Wednesday, September 1, 2010

Content v Distribution - Another Channel Dropped

Sorry, the news today isn't about ABC and Time Warner as that deal appears to be done; no, in this case it is between an independent network, Hallmark, and a telco, AT&T U-Verse. And as a renewal couldn't be reached before expiration of the contract, the channels of Hallmark were taken off the air. "For its part, the programmer said the telco had dropped Hallmark Channel and Hallmark Movie Channel from its channel lineup at 12:01 due to an inability to reach a new carriage agreement."

AT&T did replace Hallmark with two other channels, but is dropping channels the expected choice of action. What of the consumer. Are negotiations always so acrimonious that the last resort, dropping signals, becomes the first choice of action. Couldn't they at least agree to keep on air for the sake of the consumer as a sign of good faith negotiation. Unfortunately, in this case, and a majority of others, the consumer comes last.

I do understand the negotiation process and I respect both sides; but this drama is bigger than both the two current combatants. it seems to be replayed with each negotiation as part of the playbook. At some point content creators will get tired of this dance and reach out directly to the consumer. And if they do that distributors will have a harder time getting linear and on demand product. It will simply be streamed directly to the viewer's device from Hallmark and others.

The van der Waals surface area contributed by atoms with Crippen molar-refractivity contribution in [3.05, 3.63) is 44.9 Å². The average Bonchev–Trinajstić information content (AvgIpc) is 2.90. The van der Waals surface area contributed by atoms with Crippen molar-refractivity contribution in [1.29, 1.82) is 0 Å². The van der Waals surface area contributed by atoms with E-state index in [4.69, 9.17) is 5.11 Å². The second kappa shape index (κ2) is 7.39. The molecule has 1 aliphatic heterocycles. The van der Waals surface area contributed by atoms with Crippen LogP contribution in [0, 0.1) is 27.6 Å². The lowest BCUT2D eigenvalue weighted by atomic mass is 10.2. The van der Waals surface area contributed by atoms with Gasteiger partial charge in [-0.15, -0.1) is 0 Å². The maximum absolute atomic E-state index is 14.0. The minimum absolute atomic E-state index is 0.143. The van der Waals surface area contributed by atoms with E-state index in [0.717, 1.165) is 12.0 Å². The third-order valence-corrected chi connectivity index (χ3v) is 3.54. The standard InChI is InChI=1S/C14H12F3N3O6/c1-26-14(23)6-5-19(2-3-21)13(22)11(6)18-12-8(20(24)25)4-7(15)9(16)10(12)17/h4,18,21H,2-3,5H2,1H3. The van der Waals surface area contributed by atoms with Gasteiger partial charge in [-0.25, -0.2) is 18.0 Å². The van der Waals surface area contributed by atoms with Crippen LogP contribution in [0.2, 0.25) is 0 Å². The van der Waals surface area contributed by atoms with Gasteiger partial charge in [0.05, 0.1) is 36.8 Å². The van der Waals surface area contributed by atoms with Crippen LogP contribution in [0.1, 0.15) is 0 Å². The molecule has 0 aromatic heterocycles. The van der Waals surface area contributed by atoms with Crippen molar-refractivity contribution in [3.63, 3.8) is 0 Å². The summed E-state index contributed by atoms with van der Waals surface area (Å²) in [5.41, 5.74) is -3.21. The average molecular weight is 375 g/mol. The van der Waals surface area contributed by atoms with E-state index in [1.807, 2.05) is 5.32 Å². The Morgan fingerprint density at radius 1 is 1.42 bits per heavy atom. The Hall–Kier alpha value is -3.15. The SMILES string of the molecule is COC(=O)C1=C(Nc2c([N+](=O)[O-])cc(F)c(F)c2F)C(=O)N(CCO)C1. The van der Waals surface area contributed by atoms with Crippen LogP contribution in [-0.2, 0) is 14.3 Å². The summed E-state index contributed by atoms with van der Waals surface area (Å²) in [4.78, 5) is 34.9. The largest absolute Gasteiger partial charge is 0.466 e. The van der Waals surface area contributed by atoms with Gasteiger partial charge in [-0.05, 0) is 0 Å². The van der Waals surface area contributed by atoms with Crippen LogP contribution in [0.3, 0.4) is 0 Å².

Distributors and Content have a symbiotic relationship that relies on each other to be successful. Aggregated content enables costs to be shared and provides more choice (hopefully) for a better price. Thus the argument against a la carte pricing. But technology shifts also lower the barrier to entry so that the content company can bypass distribution and talk directly to a customer. At the same time, Distribution can control the flow of streams and could favor one stream over another. Hence the argument for net neutrality. And so these content and distribution negotiations are all impacting a slippery slope. Better to work together than to push forward potential distribution alternatives.

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